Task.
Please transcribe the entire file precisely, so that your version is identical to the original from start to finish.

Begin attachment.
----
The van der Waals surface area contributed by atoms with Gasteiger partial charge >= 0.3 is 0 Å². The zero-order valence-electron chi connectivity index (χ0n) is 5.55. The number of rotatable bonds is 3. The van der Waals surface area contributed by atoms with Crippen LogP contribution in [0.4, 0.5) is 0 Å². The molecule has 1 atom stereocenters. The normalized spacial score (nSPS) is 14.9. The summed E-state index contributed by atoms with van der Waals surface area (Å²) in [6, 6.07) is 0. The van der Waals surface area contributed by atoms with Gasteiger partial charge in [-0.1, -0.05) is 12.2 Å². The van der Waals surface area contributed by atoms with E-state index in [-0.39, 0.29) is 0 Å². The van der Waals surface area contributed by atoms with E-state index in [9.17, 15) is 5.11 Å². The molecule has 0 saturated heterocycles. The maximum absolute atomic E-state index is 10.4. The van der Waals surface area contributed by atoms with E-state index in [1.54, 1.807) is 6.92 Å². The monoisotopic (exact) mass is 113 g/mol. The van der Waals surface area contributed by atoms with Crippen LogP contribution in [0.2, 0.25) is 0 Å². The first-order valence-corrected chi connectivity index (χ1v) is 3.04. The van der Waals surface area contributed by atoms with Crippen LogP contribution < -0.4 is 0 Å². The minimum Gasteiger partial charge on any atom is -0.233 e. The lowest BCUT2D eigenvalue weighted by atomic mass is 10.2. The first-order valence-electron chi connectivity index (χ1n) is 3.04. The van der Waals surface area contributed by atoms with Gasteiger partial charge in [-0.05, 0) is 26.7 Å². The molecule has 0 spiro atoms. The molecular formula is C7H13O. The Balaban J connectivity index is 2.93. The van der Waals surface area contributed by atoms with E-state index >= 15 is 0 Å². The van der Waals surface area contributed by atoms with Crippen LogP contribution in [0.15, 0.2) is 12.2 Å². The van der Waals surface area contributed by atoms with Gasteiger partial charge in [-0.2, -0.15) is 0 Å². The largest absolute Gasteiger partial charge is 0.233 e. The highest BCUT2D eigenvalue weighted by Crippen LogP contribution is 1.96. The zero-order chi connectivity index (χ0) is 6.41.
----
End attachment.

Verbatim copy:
The van der Waals surface area contributed by atoms with Gasteiger partial charge >= 0.3 is 0 Å². The zero-order valence-electron chi connectivity index (χ0n) is 5.55. The number of rotatable bonds is 3. The van der Waals surface area contributed by atoms with Crippen LogP contribution in [0.4, 0.5) is 0 Å². The molecule has 1 atom stereocenters. The normalized spacial score (nSPS) is 14.9. The summed E-state index contributed by atoms with van der Waals surface area (Å²) in [6, 6.07) is 0. The van der Waals surface area contributed by atoms with Gasteiger partial charge in [-0.1, -0.05) is 12.2 Å². The van der Waals surface area contributed by atoms with E-state index in [-0.39, 0.29) is 0 Å². The van der Waals surface area contributed by atoms with E-state index in [9.17, 15) is 5.11 Å². The molecule has 0 saturated heterocycles. The maximum absolute atomic E-state index is 10.4. The van der Waals surface area contributed by atoms with E-state index in [1.54, 1.807) is 6.92 Å². The monoisotopic (exact) mass is 113 g/mol. The van der Waals surface area contributed by atoms with Crippen LogP contribution in [0.2, 0.25) is 0 Å². The first-order valence-corrected chi connectivity index (χ1v) is 3.04. The van der Waals surface area contributed by atoms with Crippen LogP contribution < -0.4 is 0 Å². The minimum Gasteiger partial charge on any atom is -0.233 e. The lowest BCUT2D eigenvalue weighted by atomic mass is 10.2. The first-order valence-electron chi connectivity index (χ1n) is 3.04. The van der Waals surface area contributed by atoms with Gasteiger partial charge in [-0.05, 0) is 26.7 Å². The molecule has 0 spiro atoms. The molecular formula is C7H13O. The Balaban J connectivity index is 2.93. The van der Waals surface area contributed by atoms with E-state index >= 15 is 0 Å². The van der Waals surface area contributed by atoms with Crippen LogP contribution in [0.15, 0.2) is 12.2 Å². The van der Waals surface area contributed by atoms with Gasteiger partial charge in [-0.2, -0.15) is 0 Å². The largest absolute Gasteiger partial charge is 0.233 e. The highest BCUT2D eigenvalue weighted by Crippen LogP contribution is 1.96. The zero-order chi connectivity index (χ0) is 6.41.